Friday and Saturday we followed the “Freedom Route” which traces the path of the start of the Mexican War of Independence in 1810. It all officially started with Miguel Hidalgo giving the “grito” in the town of Dolores Hidalgo. We visited his house that is now a museum. We stood in front of the famous church where Hidalgo called on the people to rise up in rebellion. And we ate a lot of ice cream. It turns out that Dolores Hidago is also famous for its ice cream. As a lover of ice cream I felt that it was my duty to sample many of the flavors. The thing that makes the ice cream here so well known is the variety of flavors. They have sweet and savory, think of a flavor and you can probably find it here. I sampled the following flavors:
- avocado ice cream (surprisingly yummy)
- shrimp and octopus ice cream (not surprisingly rather gross)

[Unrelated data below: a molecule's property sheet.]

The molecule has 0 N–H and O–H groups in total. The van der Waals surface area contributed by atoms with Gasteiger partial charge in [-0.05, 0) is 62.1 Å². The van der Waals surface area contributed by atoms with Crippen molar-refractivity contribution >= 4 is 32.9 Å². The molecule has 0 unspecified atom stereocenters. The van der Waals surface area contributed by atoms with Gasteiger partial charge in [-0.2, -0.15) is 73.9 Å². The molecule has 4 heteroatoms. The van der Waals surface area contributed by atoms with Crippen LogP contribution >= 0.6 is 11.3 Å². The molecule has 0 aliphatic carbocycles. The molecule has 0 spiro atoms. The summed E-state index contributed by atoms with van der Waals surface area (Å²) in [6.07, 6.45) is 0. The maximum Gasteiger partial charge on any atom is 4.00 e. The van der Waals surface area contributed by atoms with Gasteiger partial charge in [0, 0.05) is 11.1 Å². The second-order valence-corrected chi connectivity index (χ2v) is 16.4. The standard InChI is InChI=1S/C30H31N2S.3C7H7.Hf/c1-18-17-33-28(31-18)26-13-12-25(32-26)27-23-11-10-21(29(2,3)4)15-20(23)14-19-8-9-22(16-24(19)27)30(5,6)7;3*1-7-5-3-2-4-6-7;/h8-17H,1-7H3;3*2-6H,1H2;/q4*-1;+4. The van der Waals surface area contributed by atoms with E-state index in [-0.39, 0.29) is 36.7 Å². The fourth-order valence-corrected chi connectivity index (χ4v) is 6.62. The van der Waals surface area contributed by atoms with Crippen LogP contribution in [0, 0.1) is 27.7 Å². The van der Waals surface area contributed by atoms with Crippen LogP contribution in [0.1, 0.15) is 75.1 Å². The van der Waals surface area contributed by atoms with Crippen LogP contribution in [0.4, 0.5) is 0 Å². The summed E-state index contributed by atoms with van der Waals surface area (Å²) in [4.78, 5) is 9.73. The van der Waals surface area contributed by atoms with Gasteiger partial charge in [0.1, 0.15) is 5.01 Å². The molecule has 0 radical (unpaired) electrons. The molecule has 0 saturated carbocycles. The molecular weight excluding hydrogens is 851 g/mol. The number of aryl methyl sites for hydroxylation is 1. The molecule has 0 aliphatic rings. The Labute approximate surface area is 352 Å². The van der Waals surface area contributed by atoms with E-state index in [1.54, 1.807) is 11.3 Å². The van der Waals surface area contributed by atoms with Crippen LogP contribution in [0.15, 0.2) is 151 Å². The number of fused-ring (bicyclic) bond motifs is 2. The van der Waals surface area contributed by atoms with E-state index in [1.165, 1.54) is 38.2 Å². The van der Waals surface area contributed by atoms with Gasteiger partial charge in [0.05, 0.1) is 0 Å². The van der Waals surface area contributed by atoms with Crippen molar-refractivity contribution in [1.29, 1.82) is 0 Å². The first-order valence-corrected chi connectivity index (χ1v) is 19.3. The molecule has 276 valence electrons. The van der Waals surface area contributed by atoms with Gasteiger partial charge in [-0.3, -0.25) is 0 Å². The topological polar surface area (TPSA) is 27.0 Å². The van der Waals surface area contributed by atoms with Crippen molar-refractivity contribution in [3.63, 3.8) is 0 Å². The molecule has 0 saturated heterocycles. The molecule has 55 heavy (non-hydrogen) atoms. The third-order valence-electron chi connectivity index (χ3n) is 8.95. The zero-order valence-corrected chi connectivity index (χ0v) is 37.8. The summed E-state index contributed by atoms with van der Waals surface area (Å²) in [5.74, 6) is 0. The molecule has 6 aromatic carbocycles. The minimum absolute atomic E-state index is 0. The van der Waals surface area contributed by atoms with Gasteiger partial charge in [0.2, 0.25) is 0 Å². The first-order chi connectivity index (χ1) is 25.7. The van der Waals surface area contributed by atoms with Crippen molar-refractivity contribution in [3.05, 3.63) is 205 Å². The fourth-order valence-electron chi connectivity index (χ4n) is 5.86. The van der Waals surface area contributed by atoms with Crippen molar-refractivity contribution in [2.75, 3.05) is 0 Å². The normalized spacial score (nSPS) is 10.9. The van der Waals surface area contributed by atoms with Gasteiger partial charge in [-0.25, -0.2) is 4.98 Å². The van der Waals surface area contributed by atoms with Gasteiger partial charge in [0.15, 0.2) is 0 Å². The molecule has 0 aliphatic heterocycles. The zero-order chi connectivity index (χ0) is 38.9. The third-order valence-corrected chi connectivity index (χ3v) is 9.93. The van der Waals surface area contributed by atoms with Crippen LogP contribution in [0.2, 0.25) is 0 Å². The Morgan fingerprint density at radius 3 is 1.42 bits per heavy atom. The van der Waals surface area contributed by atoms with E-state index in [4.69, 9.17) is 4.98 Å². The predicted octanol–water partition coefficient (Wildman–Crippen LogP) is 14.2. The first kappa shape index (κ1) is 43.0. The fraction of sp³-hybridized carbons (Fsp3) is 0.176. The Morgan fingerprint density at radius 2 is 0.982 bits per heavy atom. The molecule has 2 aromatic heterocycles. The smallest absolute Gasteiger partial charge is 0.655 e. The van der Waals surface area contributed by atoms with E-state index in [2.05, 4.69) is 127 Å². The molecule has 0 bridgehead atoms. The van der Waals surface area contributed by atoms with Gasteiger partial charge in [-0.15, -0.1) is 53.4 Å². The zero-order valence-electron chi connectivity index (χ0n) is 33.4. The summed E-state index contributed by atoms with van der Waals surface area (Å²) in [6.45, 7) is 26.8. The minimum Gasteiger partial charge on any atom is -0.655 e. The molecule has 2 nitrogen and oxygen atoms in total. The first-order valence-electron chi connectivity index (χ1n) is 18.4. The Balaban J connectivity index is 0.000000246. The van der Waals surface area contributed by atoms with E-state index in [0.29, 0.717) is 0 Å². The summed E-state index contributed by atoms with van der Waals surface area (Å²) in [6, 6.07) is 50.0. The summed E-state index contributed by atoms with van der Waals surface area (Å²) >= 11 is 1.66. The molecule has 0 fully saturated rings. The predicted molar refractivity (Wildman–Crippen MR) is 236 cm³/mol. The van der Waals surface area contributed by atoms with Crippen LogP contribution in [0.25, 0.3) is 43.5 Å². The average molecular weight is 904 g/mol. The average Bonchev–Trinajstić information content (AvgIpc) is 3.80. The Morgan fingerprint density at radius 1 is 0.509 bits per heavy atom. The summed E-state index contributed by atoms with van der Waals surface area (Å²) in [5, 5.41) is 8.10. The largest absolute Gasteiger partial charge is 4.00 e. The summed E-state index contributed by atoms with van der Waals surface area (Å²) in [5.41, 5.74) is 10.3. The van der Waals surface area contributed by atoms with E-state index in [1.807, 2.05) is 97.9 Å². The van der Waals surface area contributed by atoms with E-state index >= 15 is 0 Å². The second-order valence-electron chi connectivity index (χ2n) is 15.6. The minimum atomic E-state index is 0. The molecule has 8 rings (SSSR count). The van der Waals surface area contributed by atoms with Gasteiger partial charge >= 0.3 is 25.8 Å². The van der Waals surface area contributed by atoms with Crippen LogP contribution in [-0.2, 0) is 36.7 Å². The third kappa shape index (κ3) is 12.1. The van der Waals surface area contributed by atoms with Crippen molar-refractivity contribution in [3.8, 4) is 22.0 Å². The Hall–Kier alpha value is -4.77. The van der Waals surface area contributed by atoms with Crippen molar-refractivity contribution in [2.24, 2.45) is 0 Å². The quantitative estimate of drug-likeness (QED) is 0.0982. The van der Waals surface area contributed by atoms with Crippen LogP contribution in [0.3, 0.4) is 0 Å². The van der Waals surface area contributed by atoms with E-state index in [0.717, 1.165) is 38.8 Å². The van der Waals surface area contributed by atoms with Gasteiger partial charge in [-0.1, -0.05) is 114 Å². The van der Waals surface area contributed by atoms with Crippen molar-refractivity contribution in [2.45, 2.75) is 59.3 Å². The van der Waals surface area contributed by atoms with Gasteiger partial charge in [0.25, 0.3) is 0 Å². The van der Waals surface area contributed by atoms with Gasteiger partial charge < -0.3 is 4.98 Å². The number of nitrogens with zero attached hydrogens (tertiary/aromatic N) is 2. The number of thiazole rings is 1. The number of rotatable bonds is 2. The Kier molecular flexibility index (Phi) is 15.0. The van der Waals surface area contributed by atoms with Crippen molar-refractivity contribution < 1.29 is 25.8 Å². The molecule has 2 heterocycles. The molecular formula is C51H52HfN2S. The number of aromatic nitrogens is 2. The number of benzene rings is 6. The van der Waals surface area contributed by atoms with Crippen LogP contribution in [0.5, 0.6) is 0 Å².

- and rose petal ice cream (reminded me a lot of a rose lassi, different but good)
Atotonilco, a very small pueblo, was our next stop. They have a very beautiful mission style church and a small mercado (market) with lots of religious merchandise. Apparently they had just had a big festival the previous week so the town was decorated with flowers and streamers. It looked like something out of a movie.
San Miguel de Allende was our last stop. This town is significant religiously, artistically and historically. There are something like 20 different Catholic churches just in the historic downtown. Each church has its own style and it was fun to compare them. The town has a very strong artesian community and draws artists from all over the world. That and the pleasant climate contribute to the high population of ex-pats who retire there.
We were lucky enough to be in San Miguel de Allende (SMA) for the opening night of an international film festival. Lovinder was in his element. There were free showings of documentaries, shorts and full length films from all over the world. There were street parties, concerts and promotional events too. It was all very interesting.